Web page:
|AUTHOR: Stacy Kramer and Valerie Thomas |
PUBLICATION DATE: May 15, 2012
GIVE IT TO: upper-HS
REVIEW: As a sort of high school version of The Hangover, From What I Remember is a fun, adventurous romp through Mexico with (mostly) likeable characters, an idyllic tropical setting, and plenty of action and romance. The story centers on Kylie Flores, an uber-responsible and serious high school senior who is too busy planning her future to have any real fun now. Kylie ends up inadvertently stranded in Mexico with a cute boy but without a passport, cell phone service, or a car. The premise is kind of silly, the plot is full of holes, and the is story about 150 pages too long, but, surprisingly, I liked it anyway.
The characters are all over the place while the authors attempt to tackle everything from Asperger's Syndrome and homosexuality to white-collar crime and cancer. Kylie's character is an exercise in contradictions, which sometimes makes her difficult to relate to. She's smart enough to be valedictorian but it never occurs to her to back-up her screenplay. She has no confidence in social situations but has no qualms chasing a thief and climbing into the back of the bad guys' truck. She is patient with her brother's Asperger's Syndrome but has a hot-temper and overreacts when she discovers her father's history, which doesn't really seem all that shocking. Kylie's flamboyantly gay best friend Will gets irritating at times, but in the end, does not wind up as stereotyped as I thought he would be. Max's arrogance and passivity make him far from flawless, but they help dilute the image of perfection that so many YA romances love to slap on the male romantic lead. Would Kylie have fallen for him so quickly if he were overweight and covered with pimples? I doubt it.
From What I Remember's plot holes are difficult to ignore. (Some spoilers here! Highlight the white space below if you want to read them.)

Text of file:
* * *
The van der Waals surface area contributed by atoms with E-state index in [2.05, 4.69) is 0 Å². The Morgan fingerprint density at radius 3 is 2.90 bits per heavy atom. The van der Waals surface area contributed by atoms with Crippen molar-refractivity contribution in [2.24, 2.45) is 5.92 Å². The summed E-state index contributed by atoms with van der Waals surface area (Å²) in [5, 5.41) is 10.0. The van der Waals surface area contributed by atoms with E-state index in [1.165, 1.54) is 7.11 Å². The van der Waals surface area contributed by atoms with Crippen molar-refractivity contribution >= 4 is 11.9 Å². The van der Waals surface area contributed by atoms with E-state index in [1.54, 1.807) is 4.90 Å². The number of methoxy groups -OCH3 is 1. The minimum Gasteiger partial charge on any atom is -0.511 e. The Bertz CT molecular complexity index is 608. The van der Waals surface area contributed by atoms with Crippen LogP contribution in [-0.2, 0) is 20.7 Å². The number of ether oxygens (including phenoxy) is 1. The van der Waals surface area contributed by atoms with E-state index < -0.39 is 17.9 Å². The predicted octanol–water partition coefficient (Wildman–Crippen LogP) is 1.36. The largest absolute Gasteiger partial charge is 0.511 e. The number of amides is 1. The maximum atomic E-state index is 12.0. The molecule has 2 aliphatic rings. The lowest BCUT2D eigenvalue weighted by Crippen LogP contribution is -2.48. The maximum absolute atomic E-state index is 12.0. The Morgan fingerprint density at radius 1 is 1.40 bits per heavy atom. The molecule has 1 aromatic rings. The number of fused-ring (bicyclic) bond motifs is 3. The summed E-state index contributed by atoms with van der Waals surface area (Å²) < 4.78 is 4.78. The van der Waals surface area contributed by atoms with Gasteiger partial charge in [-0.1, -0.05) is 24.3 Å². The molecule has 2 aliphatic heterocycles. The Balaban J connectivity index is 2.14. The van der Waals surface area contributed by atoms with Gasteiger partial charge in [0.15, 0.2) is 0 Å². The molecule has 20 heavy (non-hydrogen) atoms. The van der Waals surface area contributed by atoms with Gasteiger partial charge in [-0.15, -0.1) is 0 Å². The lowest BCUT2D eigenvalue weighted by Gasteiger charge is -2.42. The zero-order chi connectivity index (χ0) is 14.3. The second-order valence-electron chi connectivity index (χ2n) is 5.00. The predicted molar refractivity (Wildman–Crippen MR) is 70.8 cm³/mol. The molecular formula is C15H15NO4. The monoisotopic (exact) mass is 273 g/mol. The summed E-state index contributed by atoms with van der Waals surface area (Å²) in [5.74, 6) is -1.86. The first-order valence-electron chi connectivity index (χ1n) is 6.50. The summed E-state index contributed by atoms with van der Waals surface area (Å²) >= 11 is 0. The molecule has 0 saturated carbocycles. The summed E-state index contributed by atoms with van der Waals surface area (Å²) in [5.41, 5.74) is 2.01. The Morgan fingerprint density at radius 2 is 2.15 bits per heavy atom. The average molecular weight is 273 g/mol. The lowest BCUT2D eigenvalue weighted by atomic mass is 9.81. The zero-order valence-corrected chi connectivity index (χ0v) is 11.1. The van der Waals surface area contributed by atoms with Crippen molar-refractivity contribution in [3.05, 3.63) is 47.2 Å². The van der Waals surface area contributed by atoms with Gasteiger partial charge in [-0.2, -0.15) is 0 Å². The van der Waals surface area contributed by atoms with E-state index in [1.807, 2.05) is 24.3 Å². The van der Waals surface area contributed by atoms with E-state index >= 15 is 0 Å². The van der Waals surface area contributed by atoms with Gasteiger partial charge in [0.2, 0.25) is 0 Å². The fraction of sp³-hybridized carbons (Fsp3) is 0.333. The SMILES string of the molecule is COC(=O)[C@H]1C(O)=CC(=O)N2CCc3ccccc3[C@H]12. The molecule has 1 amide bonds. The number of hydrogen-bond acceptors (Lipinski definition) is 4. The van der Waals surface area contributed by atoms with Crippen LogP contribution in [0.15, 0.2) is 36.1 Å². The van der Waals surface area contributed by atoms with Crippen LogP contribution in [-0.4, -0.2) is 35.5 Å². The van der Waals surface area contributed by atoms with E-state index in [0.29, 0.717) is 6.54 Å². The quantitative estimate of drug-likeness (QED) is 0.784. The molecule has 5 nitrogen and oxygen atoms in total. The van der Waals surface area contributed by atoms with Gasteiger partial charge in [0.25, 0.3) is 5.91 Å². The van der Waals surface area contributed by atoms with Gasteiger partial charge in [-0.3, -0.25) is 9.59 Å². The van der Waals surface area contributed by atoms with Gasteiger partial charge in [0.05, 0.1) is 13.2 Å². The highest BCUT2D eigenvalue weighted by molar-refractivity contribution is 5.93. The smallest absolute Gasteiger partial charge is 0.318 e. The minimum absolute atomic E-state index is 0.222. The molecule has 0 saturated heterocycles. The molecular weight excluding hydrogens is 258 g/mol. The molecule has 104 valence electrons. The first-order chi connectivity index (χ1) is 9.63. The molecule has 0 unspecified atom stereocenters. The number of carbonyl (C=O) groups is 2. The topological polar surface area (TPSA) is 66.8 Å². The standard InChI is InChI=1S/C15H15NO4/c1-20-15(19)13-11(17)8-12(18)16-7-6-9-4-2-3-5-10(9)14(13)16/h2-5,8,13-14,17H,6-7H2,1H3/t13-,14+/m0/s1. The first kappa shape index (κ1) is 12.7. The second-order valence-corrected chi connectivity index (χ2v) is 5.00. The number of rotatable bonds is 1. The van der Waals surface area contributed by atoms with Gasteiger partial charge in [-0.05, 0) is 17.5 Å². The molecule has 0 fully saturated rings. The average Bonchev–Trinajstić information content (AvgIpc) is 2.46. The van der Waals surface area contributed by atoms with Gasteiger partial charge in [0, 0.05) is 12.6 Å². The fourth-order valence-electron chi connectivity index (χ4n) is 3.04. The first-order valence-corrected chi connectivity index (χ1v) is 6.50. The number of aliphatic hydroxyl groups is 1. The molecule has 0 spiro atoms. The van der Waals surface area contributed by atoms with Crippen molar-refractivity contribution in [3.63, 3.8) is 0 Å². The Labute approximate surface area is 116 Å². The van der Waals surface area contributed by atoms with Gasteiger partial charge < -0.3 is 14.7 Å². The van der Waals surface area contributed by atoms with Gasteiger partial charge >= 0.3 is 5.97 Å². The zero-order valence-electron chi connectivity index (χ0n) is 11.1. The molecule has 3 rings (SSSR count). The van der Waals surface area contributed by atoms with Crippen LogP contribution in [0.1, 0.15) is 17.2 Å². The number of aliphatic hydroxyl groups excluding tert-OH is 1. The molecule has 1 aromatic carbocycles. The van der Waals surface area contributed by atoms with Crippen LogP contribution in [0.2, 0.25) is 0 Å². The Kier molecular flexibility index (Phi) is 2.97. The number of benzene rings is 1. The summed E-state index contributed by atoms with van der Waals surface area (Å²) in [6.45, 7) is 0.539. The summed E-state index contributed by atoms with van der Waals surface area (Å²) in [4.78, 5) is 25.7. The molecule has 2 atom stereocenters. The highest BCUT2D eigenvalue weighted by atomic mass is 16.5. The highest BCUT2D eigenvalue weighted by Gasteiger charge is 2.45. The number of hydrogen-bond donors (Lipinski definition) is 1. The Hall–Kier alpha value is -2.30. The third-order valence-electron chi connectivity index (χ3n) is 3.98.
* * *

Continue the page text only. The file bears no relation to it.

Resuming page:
Do all teenagers in San Diego have current passports in their rooms? How does Juan get over the border so easily without a passport? Is anyone one in Juan's family aware that he is crossing the border when he leaves with Will? And isn't border-crossing kind of a big deal? How does a police officer get official clearance to run lights and siren just to get some teenagers to their graduation? Does cell phone service really die as soon as you enter Mexico? If Kylie and Max could text from the back of the U-Haul, why didn't they just call the police? How/why do Kylie's parents have such a dramatic change in perspective after Kylie is gone for 24 hours, especially when, for much of that time, they don't realize she is missing? How does Kylie go from not really knowing Max to "loving" him in just a day? How did the "bad guys" even remember what Kylie and Max looked like when they saw them again and gave chase? I could go on and on.
Last, my NetGalley copy has 490 pages, but I noticed that Goodreads states the book has 331 pages. I sure do hope it's closer to 331 because 490 pages is entirely too long for this type of book. At around page 275, I thought maybe my NetGalley copy had 150 blank pages at the end or that there was some error in my page count. Sadly, there wasn't. The story should have ended within 50 pages of the "morning after." Some substantial editing of the last 150 pages would improve the book tremendously.
THE BOTTOM LINE: A fun, cute little story, From What I Remember has potential, despite some plot holes and interminable length. Librarians and parents should be aware of mature language and sexual content (see content breakdown below).
STATUS IN MY LIBRARY: We don't have it. Because of language and sexual content, From What I Remember is definitely high school.
- Overall: 3/5
- Creativity: 3/5
- Characters: 3/5
- Engrossing: 3/5
- Writing: 3/5
- Appeal to teens: 3/5
- Appropriate length to tell the story: 1/5 (overlong!)
- Language: medium-high; some language sprinkled throughout including several uses of F-word
- Sexuality: high; references to a teacher being an dominatrix, a homosexuality, gay sex (not described), a high school girl dangles over pool upside-down with breasts hanging out, teen boy and girl wake up in bed together wearing only underwear; frequent casual talk of sex and innuendos; boy touches girl's breasts at party
- Violence: none
- Drugs/Alcohol: high; both main characters drink, get drunk, have hangovers; teens drink at multiple parties; teens regard alcohol consumption casually